The Early Wars of the Republic

  • M. Cary
  • H. H. Scullard


Etruscan power in Latium had collapsed with the defeat of Porsenna’s forces at Aricia, and Rome was freed not only from the Tarquins but also from the vanquished Porsenna (p. 55). The new Republic in its treaty with Carthage had boldly reasserted Rome’s claim to considerable control in Latium (p. 55): this the now victorious Latins would not recognise, and so conflict soon followed. Their League, from which of course Rome was now excluded, presumably corresponded to the old federation of Diana at Aricia which met ad caput Ferentinae and whose members are recorded by Cato (pp. 55 and 584). The alliance which had been so successful against the Etruscans was now turned against Rome, and Tusculum may have regained the leadership which she had apparently held before Rome had overshadowed her.. The cleavage led to a trial of strength at Lake Regillus (496).1 Since this lake lay in Tusculan territory Rome may have taken the initiative: having shaken off Porsenna, she was now ready to contest the leadership of Latium. The battle lived long in Roman memory, and was embellished by the many patriotic legends; the most famous was the divine intervention of Castor and Pollux, the great Twin Brethren and horsemen gods, on Rome’s behalf. The issue, however, was probably left open. Nevertheless a temple to Castor and Pollux was dedicated in the Roman Forum some ten years later, and a parade of horsemen (Transvectio Equorum), which took place on 15 July during the later Republic and was revived by the emperor Augustus, long commemorated the battle and the divine epiphany.


Northern Plain Divine Intervention Roman Tradition Roman Army Roman Memory 
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Notes and References

  1. 2.
    On the Cassian treaty see Dionys. Halic. vi. 95 and Livy, ii. 33.4. On its reliability see A. N. Sherwin-White, The Roman Citizenship2 (1973), 20 ff. It was made between Rome and the Thirty Latin cities; Dionys. Halic. v. 61 lists the Thirty, but this may be the total reached by the League some time before 338 B.c. rather than that existing at the time of the treaty. Livy (ii. 22.5) may suggest that the treaty was made in 495 by Cassius as a fetial priest rather than in 493, the year of his second consulship, where Livy (ii. 33.4) later places it; it would make better sense nearer the battle. The text of the treaty survived in the early days of Cicero (Pro Balbo, 53). On the machinery of the League and arrangements for military leadership (which are quite uncertain) see Ogilvie, Livy, 400.Google Scholar
  2. 3.
    A record of the founding of these early federal colonies is given by the Roman annalists, who probably drew this information from the AnnalesMaximi. On the colonies see E. T. Salmon, Roman Colonization (1969), 40 ff., and, in more detail, Phoenix 1953, 93 ff. and 123 ff.Google Scholar
  3. 9.
    On the site of Veii see J. B. Ward-Perkins, PBSR 1961 (and for the ager Veientanus, ibid. 1968)Google Scholar
  4. and briefly H. H. Scullard, The Etruscan Cities and Rome (1967), 104 ff. On Livy’s account (v. 1–23) of the siege see Ogilvie, Livy, 626 ff., etc. (he would date the fall to 392–1). Archaeological evidence shows that the natural defences were artificially strengthened at the end of the fifth century, against the Roman attack: the tufa rock was cut back and elsewhere a stone and earth wall was built. The story that the Romans captured the city by driving a long tunnel into its very centre must be rejected; it may have arisen from the fact that the neighbourhood had been honeycombed with drainage tunnels (cuniculi) by Etruscan engineers. It is remarkable, however, that at the Roman camp in the north-west the newly built wall was constructed over cuniculi which had been filled in with earth and stones. The Romans possibly could have entered the city, but not the citadel as Livy says, by clearing one of these. With this may be linked the story that an Etruscan soothsayer revealed to the Romans that they would not capture Veii until they drained the overflow of the Alban Lake. As the siege of Veii dragged on, the Romans are said to have had recourse to religious help. On the advice of the Sibylline Books (sge p. 109) they held a lectisternium (a Greek ceremony at which the images of certain gods were exposed on couches to partake of a sacrificial feast) and also they may have consulted the oracle at Delphi. After the fall of Veii they solemnly transferred the statue and cult of Juno Regina by a ritual of evocatio to Rome: the statue of Veii’s tutelary deity was installed by the victorious Camillus in a temple on the Aventine.Google Scholar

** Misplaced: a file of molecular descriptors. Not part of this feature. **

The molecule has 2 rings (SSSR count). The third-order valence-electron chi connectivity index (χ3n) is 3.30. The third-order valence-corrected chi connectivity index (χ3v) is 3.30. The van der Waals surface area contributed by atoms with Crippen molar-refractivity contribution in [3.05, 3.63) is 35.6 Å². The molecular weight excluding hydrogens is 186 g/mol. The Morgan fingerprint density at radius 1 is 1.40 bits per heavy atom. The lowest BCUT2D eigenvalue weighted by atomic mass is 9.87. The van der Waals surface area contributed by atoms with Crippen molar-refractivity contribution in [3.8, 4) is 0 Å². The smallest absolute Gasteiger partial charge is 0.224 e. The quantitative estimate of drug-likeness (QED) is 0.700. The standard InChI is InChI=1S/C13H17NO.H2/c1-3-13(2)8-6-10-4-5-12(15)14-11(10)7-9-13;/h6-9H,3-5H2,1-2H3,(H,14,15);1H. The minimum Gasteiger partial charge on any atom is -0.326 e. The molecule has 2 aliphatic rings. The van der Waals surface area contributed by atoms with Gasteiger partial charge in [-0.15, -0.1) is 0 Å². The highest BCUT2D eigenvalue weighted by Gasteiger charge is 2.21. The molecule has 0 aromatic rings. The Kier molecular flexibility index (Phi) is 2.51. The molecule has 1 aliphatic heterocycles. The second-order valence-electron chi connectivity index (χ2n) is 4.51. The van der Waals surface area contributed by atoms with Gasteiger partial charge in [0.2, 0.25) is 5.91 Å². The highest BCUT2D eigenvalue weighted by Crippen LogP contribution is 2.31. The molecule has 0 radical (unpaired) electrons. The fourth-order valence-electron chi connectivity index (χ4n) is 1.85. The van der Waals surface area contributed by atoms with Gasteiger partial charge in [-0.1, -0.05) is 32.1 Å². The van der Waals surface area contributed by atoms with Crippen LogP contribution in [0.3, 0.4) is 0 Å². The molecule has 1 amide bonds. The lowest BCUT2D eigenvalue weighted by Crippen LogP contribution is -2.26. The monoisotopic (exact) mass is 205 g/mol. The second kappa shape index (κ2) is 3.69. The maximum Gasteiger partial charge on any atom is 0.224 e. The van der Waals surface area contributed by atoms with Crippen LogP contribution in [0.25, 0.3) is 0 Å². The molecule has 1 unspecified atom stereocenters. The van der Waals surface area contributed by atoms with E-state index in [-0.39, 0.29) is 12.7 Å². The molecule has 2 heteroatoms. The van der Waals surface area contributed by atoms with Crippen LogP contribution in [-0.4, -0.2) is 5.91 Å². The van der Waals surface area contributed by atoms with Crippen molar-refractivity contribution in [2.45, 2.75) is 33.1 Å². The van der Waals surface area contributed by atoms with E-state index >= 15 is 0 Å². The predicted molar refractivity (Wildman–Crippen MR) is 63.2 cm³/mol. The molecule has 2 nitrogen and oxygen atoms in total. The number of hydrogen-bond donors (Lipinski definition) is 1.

5. 10.
    On the Celts see T. G. E. Powell, The Celts (1958).Google Scholar
  6. On their invasion of northern Italy, G. A. Mansuelli and R. Scarani, L’Emilia prima dei Romani (1961), ch. vii;Google Scholar
  7. L. Barfield, North Italy before Rome (1971), 149 ff. Ogilvie, Livy, 700 ff., argues that the source for Livy’s account of the Celtic migrations v. 34–35) was Greek, either Poseidonius or Timagenes.Google Scholar
  8. 14.
    O. Skutsch, JRS 1953, 77 f., has drawn attention to traces of a tradition (which can perhaps be discerned in Ennius, Ann. frg. 164 and Silius Italicus, Pun. i. 525 f., iv. 150 f., vi. 555 f.) that the Capitol fell to the Gauls; this tradition should be rejected.Google Scholar
  9. 15.
    For traces of devastation see L. G. Roberts, Memoirs of the American Academy in Rome, 1918, 55 f.Google Scholar
  10. and E. Gjerstad, Early Rome, iii (1960), index, s.v. ‘Gallic invasion’.Google Scholar

Copyright information

© The representatives of the estate of the late M. Cary and H. H. Scullard 1975

Authors and Affiliations

  • M. Cary
    • 1
  • H. H. Scullard
    • 1
  1. 1.University of LondonUK

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